When the war broke out, hundreds of Belarusians who moved to Ukraine, seeking to escape from political repressions in Belarus, decided to stay in Ukraine and help people: some joined the army or territorial defense forces, and others started helping as volunteers. Journalists from the online outlet MOST spoke to several Belarusian volunteers.
Volha (her name has been changed to protect her privacy) moved from Minsk to Kyiv in 2020 with her husband, little daughter, and her 68-year-old mother. When the war began, the family had an opportunity to escape. However, rather than doing so, they decided to stay and help the people who had warmly welcomed them in their country. At first, Volha and her mother helped with building barricades by taping sandbags. Now they are volunteering in the kitchen for volunteer fighters. She believes that everything will be alright: “I really want Ukraine to win.”
In February, several Belarusian activists of the anti-fascist movement launched the “Operatsiya Solidarnist” (Operation Solidarity) initiative to collect humanitarian supplies and funds for soldiers and refugees. Now they have a warehouse in Kyiv, run by Ihar, a 38-year-old IT specialist from Belarus. He arrived in Kyiv in November 2020. Ihar didn’t want to leave Ukraine after the beginning of the war and decided to help in any way possible. He said he had expected Ukraine to defend itself and thought it had a chance to win. Even before the war broke out, he and his friends were discussing what each of them could do in case of war. “We started to work out a plan, so when the war started, we’ve already known who’s responsible for what, and contacts have been established with European anti-fascist organizations,” says Ihar.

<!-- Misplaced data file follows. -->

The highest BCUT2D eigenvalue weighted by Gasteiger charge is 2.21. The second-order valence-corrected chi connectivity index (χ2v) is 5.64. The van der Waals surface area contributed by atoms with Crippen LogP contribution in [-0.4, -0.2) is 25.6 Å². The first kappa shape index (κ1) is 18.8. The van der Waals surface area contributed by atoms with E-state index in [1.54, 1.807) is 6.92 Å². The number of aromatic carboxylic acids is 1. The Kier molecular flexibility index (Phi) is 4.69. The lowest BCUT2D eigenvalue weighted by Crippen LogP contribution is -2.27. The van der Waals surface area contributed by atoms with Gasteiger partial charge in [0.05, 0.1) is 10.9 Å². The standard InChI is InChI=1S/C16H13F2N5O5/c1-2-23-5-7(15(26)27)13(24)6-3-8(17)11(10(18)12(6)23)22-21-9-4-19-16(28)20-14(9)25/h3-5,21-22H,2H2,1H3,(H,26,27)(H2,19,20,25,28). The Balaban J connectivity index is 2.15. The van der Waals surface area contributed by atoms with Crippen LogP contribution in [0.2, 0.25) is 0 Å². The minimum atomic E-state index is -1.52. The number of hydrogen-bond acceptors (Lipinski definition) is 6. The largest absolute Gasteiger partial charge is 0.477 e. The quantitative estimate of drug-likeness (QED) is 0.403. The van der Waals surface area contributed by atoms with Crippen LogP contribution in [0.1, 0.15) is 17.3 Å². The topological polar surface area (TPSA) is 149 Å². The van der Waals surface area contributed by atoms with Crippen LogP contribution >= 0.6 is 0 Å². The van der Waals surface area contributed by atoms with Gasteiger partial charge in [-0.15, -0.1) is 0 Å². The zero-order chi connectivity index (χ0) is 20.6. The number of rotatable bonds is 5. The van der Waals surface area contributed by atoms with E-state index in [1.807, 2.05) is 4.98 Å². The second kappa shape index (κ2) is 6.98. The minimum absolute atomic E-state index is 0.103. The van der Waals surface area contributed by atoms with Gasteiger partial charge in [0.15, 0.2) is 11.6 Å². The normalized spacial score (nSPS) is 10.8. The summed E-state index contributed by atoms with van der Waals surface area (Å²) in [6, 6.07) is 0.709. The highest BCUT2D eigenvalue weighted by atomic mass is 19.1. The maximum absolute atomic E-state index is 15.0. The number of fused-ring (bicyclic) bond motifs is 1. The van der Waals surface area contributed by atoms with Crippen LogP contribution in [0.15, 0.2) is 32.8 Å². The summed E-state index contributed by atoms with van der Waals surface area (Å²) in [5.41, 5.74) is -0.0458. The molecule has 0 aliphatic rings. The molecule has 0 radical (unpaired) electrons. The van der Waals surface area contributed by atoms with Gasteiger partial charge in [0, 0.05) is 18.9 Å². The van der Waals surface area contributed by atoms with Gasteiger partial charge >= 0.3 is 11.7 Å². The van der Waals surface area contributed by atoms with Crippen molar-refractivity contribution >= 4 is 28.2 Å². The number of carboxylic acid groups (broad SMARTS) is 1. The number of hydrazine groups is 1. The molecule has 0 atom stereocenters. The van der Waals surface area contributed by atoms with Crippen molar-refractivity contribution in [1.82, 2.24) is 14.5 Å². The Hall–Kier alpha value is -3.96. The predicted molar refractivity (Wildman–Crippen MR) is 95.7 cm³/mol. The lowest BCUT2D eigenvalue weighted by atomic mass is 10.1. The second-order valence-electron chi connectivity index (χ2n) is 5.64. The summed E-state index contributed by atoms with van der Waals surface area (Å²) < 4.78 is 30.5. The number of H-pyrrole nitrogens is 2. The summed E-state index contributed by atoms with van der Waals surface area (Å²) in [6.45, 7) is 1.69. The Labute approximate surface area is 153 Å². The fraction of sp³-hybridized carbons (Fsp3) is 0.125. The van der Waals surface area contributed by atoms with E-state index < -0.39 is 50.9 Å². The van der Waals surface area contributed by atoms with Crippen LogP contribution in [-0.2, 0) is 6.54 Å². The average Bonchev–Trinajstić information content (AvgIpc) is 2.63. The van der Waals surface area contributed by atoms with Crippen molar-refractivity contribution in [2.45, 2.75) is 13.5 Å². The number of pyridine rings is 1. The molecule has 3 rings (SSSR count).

Aksana moved to Kyiv from Belarus in April 2021. She lived in Kharkiv with her Ukrainian husband for several months before the outbreak of the war. At the very beginning of the war, she was in Vilnius, but in March Aksana returned to Ukraine because she “could not be a passive onlooker”. She went to Lviv and started helping refugees. “When I saw these people with my own eyes, I felt great pain for them, for their children, for their animals. I volunteered almost every day, working about 4 to 5 hours,” recalls Aksana. At the beginning of April, she returned to Kharkiv, where she now lives in a bombproof shelter. There she helps with cooking and cleaning, as well as doing haircuts.
After the 2020 protests, Ukraine has become a country of refuge for thousands of Belarusians persecuted by Lukashenko’s regime. It is impossible to determine the exact number of Belarusians who have moved to Ukraine, since Belarusians can stay in Ukraine for 180 days without a residence permit. According to the Ukrainian border guard service, 100,000 Belarusians crossed the border with Ukraine from August 2020 to August 2021 alone.